This is a difficult question to answer. We know that even low levels of lead can cause small changes in a child’s growing brain. However, we are unable to predict which children will have problems in the future due to their lead exposure. Some lead exposed children seem to do fine.
About 2.5% of children in the United States have a blood lead level equal to or above 5 micrograms per deciliter, which is considered elevated. Most children test lower than 5 micrograms per deciliter, however very few are close to zero. Elevated blood lead is most typically the result of contact with lead-based paint in the home.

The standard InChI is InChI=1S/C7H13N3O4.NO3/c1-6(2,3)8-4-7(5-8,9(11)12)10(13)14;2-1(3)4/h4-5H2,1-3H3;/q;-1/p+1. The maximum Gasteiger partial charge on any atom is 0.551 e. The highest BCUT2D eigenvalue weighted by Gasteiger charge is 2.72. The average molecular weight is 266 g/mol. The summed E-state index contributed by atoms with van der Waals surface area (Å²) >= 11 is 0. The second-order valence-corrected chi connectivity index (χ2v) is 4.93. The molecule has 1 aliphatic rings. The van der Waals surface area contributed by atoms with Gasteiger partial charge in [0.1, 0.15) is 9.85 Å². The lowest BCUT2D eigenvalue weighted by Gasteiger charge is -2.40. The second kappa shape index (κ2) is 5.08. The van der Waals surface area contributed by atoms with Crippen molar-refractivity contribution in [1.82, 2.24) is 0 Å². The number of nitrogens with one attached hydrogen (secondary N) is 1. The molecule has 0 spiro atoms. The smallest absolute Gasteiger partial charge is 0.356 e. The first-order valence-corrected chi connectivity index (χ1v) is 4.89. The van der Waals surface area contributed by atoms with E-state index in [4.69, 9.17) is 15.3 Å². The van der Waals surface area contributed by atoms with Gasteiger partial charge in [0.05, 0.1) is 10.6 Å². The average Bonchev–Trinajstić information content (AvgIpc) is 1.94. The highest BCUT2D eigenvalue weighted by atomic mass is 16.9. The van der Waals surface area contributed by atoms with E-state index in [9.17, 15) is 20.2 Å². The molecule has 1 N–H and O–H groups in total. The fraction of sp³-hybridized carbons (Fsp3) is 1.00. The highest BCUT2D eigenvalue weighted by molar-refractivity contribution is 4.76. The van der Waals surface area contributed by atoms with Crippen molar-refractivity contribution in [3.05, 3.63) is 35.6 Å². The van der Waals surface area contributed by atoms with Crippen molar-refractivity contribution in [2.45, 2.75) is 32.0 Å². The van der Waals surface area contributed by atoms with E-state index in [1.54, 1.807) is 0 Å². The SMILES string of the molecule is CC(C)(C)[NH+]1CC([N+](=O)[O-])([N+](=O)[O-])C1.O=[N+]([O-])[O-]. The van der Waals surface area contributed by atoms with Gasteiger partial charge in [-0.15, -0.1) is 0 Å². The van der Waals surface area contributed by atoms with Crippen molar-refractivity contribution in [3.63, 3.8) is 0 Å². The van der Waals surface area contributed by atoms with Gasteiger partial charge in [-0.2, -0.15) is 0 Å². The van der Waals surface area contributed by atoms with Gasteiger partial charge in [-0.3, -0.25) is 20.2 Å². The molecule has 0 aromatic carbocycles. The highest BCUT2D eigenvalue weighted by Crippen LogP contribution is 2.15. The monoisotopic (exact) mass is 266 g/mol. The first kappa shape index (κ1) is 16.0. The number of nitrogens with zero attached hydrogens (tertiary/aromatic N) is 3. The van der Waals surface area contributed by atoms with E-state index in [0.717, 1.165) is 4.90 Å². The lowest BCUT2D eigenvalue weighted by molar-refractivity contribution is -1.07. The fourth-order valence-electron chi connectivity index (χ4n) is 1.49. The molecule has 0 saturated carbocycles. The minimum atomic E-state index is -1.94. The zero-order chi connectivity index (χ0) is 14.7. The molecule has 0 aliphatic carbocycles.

Points of Reference
Here are some comparison levels to help you understand you or your child’s blood lead results:
- The average lead level in children in the U.S. is around 1 micrograms per deciliter.
- The average lead level of children in Lake County, Indiana is around 2 micrograms per deciliter.
- The average lead level in 1980 in the U.S. was around 15 micrograms per deciliter. Lead levels have declined significantly since then because lead was removed from gasoline and paint.